The President of the College, Dr Abhi Pal, has told a committee of MPs that it will take more than contract reform to persuade more dental professionals to deliver NHS dental treatment.
Dr Pal, a general dental practitioner and Principal of an NHS-contracted dental practice in Edgbaston, was addressing the House of Commons Health and Social Care Select Committee during an oral evidence session on NHS dentistry in England. During a discussion focussed on the attractiveness of NHS dentistry to dentists, he said:
“I’ve heard the evidence earlier on, and first of all I have to concur with colleagues about the state of the contract and dental contract reform, which is sorely required. But it’s not just a question of contract reform – whilst that’s very important – it’s also a question of making dental professionals’ careers more fulfilling and providing some degree of recognition for what they’re doing.
“Everyone goes into dentistry to provide the best care they can, and it’s worthwhile pointing out that beyond Dental Core Training, which is some two years post qualification, there is no effective career pathway or structure for dentists to follow, and there is a large void left there.
“There’s also little recognition from the NHS for dentists who have sometimes invested significant quantities of money in order to enhance their skills. If working conditions in that sense, and recognition, could be made better, the NHS would be seen as a more attractive place – particularly for younger dentists, and international dentists – to come and work.”
He later added:
“We speak to a lot of early career dentists – dentists within the first three or four years of qualifying – and invariably they say a number of things. One is that they are a little bit lost as to which direction they should go. And they see less future within the health service – we’ve talked about all the reasons that there are before, and they can’t work to the best way that their training has allowed them to work. I think there are small changes, including contract reform, in terms of supporting professional development, that the NHS could be considering.”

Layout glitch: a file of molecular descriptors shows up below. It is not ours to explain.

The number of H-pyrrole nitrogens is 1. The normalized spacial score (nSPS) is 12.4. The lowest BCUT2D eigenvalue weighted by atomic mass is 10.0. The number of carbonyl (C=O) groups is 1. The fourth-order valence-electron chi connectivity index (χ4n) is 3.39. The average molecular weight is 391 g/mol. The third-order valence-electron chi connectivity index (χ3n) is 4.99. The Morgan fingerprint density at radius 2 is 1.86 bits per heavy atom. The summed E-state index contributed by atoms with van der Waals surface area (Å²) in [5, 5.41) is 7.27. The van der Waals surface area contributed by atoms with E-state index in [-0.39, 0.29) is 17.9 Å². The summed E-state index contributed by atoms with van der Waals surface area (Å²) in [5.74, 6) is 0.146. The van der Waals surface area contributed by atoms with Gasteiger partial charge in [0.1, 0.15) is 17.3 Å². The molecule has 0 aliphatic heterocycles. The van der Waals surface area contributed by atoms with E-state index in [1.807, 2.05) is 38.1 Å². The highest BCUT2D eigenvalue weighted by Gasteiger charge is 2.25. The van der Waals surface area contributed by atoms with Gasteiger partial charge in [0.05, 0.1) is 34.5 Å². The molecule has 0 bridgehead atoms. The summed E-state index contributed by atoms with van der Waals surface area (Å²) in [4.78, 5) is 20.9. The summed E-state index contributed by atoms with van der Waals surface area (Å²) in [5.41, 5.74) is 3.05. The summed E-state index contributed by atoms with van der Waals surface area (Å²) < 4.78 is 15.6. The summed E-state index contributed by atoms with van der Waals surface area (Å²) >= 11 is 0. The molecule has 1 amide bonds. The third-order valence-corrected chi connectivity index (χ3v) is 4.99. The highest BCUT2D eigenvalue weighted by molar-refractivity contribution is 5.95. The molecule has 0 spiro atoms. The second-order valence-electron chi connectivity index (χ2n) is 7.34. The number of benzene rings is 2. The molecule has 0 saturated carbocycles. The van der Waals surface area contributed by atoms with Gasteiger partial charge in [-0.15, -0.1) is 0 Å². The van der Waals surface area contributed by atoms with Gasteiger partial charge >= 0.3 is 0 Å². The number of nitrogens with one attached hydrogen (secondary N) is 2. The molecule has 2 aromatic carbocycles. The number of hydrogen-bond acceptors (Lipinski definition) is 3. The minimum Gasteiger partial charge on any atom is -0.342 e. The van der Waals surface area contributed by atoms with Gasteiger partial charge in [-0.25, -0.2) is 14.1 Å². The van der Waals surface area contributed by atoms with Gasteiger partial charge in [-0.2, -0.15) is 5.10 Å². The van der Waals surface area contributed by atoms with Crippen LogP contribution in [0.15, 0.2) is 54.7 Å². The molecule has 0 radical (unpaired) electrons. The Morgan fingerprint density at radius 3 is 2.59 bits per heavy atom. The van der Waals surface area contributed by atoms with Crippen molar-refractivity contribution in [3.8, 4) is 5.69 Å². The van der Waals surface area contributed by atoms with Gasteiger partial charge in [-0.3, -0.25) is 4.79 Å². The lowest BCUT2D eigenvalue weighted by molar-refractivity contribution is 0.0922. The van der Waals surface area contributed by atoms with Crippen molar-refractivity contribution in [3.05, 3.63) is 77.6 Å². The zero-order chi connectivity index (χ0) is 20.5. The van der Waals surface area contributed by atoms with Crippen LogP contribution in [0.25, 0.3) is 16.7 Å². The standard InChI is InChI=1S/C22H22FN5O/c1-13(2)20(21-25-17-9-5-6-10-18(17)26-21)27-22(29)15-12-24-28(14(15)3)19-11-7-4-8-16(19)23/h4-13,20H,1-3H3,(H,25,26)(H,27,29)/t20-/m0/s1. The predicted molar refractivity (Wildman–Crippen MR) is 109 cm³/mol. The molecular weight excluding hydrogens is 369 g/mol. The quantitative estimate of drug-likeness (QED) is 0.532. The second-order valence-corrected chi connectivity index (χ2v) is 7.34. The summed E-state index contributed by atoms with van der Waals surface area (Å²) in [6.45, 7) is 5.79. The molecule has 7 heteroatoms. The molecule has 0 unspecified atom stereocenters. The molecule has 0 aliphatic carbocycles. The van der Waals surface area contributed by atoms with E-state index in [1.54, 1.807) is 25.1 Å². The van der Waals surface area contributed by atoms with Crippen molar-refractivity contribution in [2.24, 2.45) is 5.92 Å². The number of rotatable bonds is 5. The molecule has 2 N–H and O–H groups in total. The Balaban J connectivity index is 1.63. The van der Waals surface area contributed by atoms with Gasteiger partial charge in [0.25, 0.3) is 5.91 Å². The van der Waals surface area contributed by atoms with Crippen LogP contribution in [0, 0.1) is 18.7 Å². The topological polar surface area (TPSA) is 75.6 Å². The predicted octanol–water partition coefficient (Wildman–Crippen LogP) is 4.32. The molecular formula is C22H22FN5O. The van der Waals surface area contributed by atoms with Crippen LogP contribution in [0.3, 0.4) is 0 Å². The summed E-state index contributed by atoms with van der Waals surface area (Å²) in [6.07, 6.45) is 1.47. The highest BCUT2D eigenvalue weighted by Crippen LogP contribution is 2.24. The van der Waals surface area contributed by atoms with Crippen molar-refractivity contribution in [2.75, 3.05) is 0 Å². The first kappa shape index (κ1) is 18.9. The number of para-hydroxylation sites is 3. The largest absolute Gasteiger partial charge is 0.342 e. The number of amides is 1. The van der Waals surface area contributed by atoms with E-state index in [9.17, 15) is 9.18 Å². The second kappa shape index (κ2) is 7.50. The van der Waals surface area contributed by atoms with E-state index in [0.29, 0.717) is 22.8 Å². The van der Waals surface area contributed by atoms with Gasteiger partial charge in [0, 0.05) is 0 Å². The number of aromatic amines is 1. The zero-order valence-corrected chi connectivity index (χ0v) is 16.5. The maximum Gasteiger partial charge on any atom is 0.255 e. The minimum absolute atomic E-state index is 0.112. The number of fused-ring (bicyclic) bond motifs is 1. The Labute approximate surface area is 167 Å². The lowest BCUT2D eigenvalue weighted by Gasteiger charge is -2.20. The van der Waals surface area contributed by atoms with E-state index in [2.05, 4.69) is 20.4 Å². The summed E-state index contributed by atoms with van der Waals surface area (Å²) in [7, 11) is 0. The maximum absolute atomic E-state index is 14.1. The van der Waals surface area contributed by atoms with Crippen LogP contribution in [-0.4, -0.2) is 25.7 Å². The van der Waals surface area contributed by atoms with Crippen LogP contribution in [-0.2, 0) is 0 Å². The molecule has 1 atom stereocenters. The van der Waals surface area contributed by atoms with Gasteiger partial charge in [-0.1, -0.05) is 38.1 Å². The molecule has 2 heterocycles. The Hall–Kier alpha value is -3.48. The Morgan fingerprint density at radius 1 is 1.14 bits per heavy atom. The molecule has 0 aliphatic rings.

He said that in order to retain dental professionals within the NHS workforce, consideration should be given to supporting their training and development, and to supporting the development of more professional networks, peer review opportunities and mentoring schemes. He summarised that:
“All of these things, put together, in addition to contract reform, would go some way in making the NHS more attractive than it is now.”
The College recently opened a Certified Membership programme built around its freely available Professional Framework for Career Pathways in Dentistry, and speaking during the same evidence session, the Chair of Health Education England’s Dental Education Reform Programme informed committee members that HEE was already working with the College to look at how the NHS might recognise the career progression of dental professionals working in primary care.
Written evidence previously submitted by the Faculty of General Dental Practice – which transferred into the College in 2021 – told the committee that the current NHS dental contract in England is “ill-conceived and not fit for purpose”, “crude and ineffective”, and that many patients struggle to access NHS dental care as “the funding simply does not provide the universal offer they expect”.
Last year, Dr Pal visited No.10 Downing Street for a discussion on access to careers and progression in dentistry, and he has also discussed these issues with the Shadow Health Secretary.
The Health Committee’s evidence session on NHS dentistry can be viewed in full here